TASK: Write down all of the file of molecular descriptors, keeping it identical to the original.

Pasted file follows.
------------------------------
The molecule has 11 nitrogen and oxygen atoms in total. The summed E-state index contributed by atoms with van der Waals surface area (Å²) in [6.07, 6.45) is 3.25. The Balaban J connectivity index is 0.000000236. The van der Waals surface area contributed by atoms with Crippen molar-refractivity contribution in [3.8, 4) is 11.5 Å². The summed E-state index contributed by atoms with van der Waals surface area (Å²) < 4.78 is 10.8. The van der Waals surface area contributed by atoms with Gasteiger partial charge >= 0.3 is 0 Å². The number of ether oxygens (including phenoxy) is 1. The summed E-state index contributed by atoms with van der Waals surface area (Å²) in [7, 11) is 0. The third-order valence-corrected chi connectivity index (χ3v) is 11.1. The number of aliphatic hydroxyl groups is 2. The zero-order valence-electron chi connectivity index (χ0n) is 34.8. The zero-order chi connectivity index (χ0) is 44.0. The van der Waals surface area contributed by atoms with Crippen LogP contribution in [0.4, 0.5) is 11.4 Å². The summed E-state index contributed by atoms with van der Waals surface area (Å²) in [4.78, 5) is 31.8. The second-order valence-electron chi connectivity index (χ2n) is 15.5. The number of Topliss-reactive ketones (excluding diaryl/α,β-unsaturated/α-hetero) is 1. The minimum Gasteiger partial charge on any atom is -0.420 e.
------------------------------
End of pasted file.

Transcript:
The molecule has 11 nitrogen and oxygen atoms in total. The summed E-state index contributed by atoms with van der Waals surface area (Å²) in [6.07, 6.45) is 3.25. The Balaban J connectivity index is 0.000000236. The van der Waals surface area contributed by atoms with Crippen molar-refractivity contribution in [3.8, 4) is 11.5 Å². The summed E-state index contributed by atoms with van der Waals surface area (Å²) < 4.78 is 10.8. The van der Waals surface area contributed by atoms with Gasteiger partial charge >= 0.3 is 0 Å². The number of ether oxygens (including phenoxy) is 1. The summed E-state index contributed by atoms with van der Waals surface area (Å²) in [7, 11) is 0. The third-order valence-corrected chi connectivity index (χ3v) is 11.1. The number of aliphatic hydroxyl groups is 2. The zero-order valence-electron chi connectivity index (χ0n) is 34.8. The zero-order chi connectivity index (χ0) is 44.0. The van der Waals surface area contributed by atoms with Crippen LogP contribution in [0.4, 0.5) is 11.4 Å². The summed E-state index contributed by atoms with van der Waals surface area (Å²) in [4.78, 5) is 31.8. The second-order valence-electron chi connectivity index (χ2n) is 15.5. The number of Topliss-reactive ketones (excluding diaryl/α,β-unsaturated/α-hetero) is 1. The minimum Gasteiger partial charge on any atom is -0.420 e.